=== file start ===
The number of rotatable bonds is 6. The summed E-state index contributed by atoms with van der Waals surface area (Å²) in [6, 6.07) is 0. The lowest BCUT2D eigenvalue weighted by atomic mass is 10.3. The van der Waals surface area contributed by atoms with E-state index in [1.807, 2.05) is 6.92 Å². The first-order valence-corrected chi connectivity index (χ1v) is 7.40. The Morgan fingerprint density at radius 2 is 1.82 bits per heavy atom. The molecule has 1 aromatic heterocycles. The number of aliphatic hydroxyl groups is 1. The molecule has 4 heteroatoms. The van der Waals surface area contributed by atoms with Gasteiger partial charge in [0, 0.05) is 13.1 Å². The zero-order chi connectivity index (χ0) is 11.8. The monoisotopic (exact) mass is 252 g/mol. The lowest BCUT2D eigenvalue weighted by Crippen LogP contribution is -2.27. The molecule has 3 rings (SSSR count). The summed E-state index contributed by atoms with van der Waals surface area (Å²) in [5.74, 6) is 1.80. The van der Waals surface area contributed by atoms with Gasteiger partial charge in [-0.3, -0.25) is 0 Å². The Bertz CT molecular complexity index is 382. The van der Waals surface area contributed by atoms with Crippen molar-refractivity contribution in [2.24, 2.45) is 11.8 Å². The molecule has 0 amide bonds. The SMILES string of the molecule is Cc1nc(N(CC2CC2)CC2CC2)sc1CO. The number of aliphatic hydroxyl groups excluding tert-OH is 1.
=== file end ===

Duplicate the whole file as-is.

The number of rotatable bonds is 6. The summed E-state index contributed by atoms with van der Waals surface area (Å²) in [6, 6.07) is 0. The lowest BCUT2D eigenvalue weighted by atomic mass is 10.3. The van der Waals surface area contributed by atoms with E-state index in [1.807, 2.05) is 6.92 Å². The first-order valence-corrected chi connectivity index (χ1v) is 7.40. The Morgan fingerprint density at radius 2 is 1.82 bits per heavy atom. The molecule has 1 aromatic heterocycles. The number of aliphatic hydroxyl groups is 1. The molecule has 4 heteroatoms. The van der Waals surface area contributed by atoms with Gasteiger partial charge in [0, 0.05) is 13.1 Å². The zero-order chi connectivity index (χ0) is 11.8. The monoisotopic (exact) mass is 252 g/mol. The lowest BCUT2D eigenvalue weighted by Crippen LogP contribution is -2.27. The molecule has 3 rings (SSSR count). The summed E-state index contributed by atoms with van der Waals surface area (Å²) in [5.74, 6) is 1.80. The van der Waals surface area contributed by atoms with Gasteiger partial charge in [-0.3, -0.25) is 0 Å². The Bertz CT molecular complexity index is 382. The van der Waals surface area contributed by atoms with Crippen molar-refractivity contribution in [2.24, 2.45) is 11.8 Å². The molecule has 0 amide bonds. The SMILES string of the molecule is Cc1nc(N(CC2CC2)CC2CC2)sc1CO. The number of aliphatic hydroxyl groups excluding tert-OH is 1.